In this interview in response to Pughazh's pointed questioning about the poor working of his government, the CM ducks the question by instead talking about how difficult his job is, and by challenging Pugazh to be the CM for one day. Pugazh reluctantly accepts the seat of the Chief Minister in the place of Aranganathan (Raghuvaran). Educated and vigilant, Pugazh moves fast. He takes care of almost every aspect in a day's time, giving the slum their rightful apartments and getting jobs for the unemployed, suspending inefficient and corrupt government officers. All the way he is assisted by the secretary, Mayakrishnan (Manivannan). As the last act of the day he gets Aranganathan arrested as he is the root of all the corruption. But Aranganathan bails out, passes an ordinance to nullify all orders passed by Pugazh when he was the CM. Taking Pugazh's success as an insult, Aranganathan sends goons to get him killed and destroys his house.

Meanwhile Pugazh falls in love with an innocent village girl called Thenmozhi (Manisha Koirala). But her father (Vijaykumar) wants his daughter's suitor to be a government civil worker. So after his tenure as a one-day CM he starts preparing for the Indian Civil Service Examination when his earlier secretary comes in and tells him that Pugazh's popularity has rocketed sky-high and people want him to become the next CM of the state. He refuses but then Aranganathan's henchman attacks the Q TV news agency and wrecks the building in its entirety. Mayakrishnan then tells Pugazh that he has become a part of politics and Aranganathan will never leave him at peace and Pugazh's lawsuit against Aranganathan is bound to fail. But Thenmozhi's father dissuades Pugazh from joining politics. However, on seeing the people's plight and Mayakrishnan's advice he agrees to stand in the elections.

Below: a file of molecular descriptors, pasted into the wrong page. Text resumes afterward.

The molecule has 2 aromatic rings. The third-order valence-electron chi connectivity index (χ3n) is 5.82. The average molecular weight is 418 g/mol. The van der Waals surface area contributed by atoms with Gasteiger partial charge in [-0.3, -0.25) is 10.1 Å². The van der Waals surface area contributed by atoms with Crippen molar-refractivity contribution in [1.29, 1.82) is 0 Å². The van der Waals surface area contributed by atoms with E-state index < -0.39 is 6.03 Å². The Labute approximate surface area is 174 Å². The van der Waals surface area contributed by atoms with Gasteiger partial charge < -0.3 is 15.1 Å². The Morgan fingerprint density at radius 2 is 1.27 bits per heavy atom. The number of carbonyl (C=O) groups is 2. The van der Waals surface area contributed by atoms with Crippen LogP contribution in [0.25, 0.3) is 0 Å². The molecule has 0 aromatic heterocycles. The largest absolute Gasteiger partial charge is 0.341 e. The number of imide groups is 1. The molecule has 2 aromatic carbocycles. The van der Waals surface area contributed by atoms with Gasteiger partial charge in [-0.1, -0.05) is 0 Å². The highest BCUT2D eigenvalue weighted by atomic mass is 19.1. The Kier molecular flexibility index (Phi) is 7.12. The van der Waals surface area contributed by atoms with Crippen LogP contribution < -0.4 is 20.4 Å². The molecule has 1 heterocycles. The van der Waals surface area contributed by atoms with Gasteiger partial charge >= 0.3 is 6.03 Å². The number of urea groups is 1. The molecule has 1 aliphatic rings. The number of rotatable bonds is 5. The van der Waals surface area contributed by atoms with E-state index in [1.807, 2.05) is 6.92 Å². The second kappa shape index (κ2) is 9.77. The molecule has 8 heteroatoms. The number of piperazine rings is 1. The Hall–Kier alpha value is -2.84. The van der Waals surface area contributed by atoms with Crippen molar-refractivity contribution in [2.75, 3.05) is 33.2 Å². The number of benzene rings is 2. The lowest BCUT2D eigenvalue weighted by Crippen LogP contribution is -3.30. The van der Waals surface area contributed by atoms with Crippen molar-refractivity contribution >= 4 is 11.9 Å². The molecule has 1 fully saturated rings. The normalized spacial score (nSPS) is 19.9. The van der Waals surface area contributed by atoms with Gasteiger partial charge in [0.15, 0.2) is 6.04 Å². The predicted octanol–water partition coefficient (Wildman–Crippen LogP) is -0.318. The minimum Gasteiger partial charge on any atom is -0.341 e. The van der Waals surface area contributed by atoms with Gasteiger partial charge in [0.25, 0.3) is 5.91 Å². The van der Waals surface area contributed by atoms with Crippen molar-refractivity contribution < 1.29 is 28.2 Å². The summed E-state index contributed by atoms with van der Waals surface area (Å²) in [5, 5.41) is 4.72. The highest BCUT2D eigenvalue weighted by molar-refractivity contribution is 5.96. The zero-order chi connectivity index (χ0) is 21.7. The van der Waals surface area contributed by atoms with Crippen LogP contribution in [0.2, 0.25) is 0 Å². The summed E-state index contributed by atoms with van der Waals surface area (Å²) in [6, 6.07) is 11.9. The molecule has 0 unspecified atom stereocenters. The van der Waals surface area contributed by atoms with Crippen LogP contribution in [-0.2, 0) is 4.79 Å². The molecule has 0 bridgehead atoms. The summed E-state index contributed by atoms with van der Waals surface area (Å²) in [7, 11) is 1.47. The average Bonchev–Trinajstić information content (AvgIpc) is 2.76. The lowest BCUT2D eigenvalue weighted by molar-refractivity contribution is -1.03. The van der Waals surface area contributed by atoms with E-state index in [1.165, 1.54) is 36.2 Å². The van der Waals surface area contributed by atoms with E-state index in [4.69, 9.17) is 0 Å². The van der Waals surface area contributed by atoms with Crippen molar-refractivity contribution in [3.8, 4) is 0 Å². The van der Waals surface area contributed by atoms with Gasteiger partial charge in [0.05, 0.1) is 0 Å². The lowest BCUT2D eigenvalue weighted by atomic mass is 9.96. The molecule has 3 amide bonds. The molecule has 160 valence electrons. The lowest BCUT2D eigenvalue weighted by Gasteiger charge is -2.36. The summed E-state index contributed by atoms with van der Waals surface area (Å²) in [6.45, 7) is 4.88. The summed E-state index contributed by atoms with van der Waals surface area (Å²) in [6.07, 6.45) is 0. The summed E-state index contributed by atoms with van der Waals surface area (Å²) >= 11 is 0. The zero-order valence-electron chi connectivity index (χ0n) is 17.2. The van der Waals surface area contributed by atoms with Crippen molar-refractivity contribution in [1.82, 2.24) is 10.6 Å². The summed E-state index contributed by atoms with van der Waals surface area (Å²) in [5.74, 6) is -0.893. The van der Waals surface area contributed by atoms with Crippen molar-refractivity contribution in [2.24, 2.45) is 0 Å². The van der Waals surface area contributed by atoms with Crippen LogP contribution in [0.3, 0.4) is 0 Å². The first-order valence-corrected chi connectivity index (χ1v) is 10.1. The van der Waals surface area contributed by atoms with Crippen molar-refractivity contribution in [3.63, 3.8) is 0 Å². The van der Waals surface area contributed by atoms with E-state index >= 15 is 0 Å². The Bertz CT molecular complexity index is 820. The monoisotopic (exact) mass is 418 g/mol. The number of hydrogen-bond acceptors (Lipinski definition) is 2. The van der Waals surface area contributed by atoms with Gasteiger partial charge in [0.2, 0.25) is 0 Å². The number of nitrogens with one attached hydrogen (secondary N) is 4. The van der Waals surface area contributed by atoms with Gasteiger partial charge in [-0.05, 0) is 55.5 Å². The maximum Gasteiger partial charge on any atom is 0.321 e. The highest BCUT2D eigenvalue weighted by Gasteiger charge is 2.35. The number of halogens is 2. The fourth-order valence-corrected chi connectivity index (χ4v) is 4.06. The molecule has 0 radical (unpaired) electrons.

In the ensuing state elections, he wins unanimously. But Thenmozhi's father angered by Pugazh's decision refuses to let his daughter marry him. Here, Aranganathan's political allies desert him causing his defeat. On becoming the chief minister, Pugazhendhi brings about lots of improvements and quickly becomes an idol in the people's eyes. However his growing popularity is threatened continuously by Aranganathan who uses his henchmen to kill him or at least tarnish is image as a public hero. But Pugazh promptly answers by digging out all accusations against Aranganathan and his allies. This, however, causes a reunion of Aranganathan and his allies. After a failed attempt on Pugazh's life by hiring an assassin, a bomb is detonated at his home killing his parents.